# Breaking RSA using Chinese Remainder Theorem

When the same message is encrypted for three people who happen to have same public key but different values of n, it is possible to get the value of message by using Chinese Remainder Theorem.

Wherever I have read about this technique, it says that the message value should be smaller than individual values of n. Will someone please elaborate why this restriction? And why does this technique not work if message is greater than any value of n?

• What do you mean "same public key but different values of n"? n is part of the public key. – mikeazo Feb 25 '18 at 14:45
• With the public exponent usually set to a static value, the fourth prime of Fermat, you could even say it is the only variable part of the public key, so having a separate modulus and an identical public key is next to impossible. – Maarten Bodewes Feb 25 '18 at 14:47
• Plus, if you're doing textbook RSA, without breaking down the message in chucks, then since everything is done modulo n you can't retrieve anything that is bigger than n, which is maybe why the explanations you read specified that the message should be smaller than n: it's not that the attack doesn't work, it's just that the message is impossible to retrieve. – Mariuslp Feb 25 '18 at 14:47

I guess you are refering to the case where three people have the following public keys : $(n_1, 3)$, $(n_2, 3)$ and $(n_3, 3)$ (yes, $e = 3$, and this attack is one of the reasons we don't use $e = 3$ anymore).

In this case, if the same message $m$ is sent to those three persons, we have the following system : $$\left\{ \begin{array}{ll} c_1 = & m^3\mod n_1 \\ c_2 = & m^3\mod n_2 \\ c_3 = & m^3\mod n_3 \\ \end{array} \right.$$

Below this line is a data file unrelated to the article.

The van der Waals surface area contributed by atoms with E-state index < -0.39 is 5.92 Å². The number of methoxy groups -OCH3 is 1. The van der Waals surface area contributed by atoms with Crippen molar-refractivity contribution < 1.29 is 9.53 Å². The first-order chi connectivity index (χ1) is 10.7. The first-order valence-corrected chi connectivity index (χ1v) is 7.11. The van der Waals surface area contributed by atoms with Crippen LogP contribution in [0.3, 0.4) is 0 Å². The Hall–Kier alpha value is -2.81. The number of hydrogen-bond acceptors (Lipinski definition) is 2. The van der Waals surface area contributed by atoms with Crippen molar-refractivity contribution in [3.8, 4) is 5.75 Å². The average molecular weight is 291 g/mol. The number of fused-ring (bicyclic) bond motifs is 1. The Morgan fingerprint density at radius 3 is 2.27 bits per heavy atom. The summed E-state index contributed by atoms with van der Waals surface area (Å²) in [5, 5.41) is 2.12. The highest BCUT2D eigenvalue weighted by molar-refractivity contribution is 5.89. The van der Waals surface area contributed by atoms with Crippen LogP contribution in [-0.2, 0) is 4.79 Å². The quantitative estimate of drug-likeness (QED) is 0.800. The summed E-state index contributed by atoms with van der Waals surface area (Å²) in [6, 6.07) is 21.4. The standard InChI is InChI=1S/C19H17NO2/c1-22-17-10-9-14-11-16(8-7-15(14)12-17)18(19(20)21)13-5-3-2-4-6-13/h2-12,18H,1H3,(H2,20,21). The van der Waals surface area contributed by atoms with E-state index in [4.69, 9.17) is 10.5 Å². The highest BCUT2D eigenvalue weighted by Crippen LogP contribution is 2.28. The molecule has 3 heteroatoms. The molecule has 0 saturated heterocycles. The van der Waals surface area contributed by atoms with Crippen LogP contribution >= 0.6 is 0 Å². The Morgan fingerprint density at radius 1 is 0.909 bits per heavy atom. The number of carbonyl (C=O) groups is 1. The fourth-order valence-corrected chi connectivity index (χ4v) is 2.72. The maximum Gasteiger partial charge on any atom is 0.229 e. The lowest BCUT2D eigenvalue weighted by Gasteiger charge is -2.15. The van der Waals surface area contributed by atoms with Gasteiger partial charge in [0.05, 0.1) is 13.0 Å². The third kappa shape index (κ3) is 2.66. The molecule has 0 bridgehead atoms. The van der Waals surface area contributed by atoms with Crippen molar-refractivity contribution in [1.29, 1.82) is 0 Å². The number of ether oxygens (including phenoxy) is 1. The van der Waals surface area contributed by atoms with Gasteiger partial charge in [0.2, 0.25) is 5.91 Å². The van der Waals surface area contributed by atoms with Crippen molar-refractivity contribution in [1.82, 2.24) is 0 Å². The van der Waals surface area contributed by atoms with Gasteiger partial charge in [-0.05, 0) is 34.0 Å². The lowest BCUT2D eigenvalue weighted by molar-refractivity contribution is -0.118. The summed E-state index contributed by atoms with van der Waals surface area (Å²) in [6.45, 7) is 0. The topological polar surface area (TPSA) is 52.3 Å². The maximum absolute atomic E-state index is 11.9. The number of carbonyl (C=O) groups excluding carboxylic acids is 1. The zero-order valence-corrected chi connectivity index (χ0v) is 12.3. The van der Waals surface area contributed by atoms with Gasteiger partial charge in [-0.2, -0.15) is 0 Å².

Applying the CRT to $$\left\{ \begin{array}{ll} c_1 = & x\mod n_1 \\ c_2 = & x\mod n_2 \\ c_3 = & x\mod n_3 \\ \end{array} \right.$$ with $x = m^3$ will give you $x = m^3\mod n_1\times n_2\times n_3$

However, we know that $m \lt n_1,\ n_2,\ n_3$ so we have $m^3 \lt n_1\times n_2\times n_3$ so a simple cubic root will give us the original message.

If the message is greater than any $n_i$, you wouldn't be able to recover it with a simple cubic root because you would have a modular result.

Today, we usually use $e=2^{16} + 1 = 65537$ which make this attack much more difficult to apply.

• With proper padding, e=3 isn't really an issue. – mikeazo Feb 25 '18 at 16:31
• Regarding the question and the attack considered, we consider a schoolbook RSA where the padding is put aside. But indeed, using a proper padding could avoid this issue. – Faulst Feb 25 '18 at 17:30
• Why would a bigger $e$ make it much more difficult? I see that we then always have the $m^e > n$ situation, but is this enough? (In other words, is roots with modulus way harder than without?) – Marian Mar 22 '19 at 11:19
• @Marian Yes it is way harder to compute a root with modulus. In fact, to compute it we need to know the modular inverse of the exponent in order to compute the root. If we don't have the modular constraint, the inverse of e is just -e, but with the modular constraint, the modular inverse of e is d. In other word, if you can compute the modular e-th root of c without knowing the private key, you broke RSA ! – Faulst Mar 22 '19 at 12:51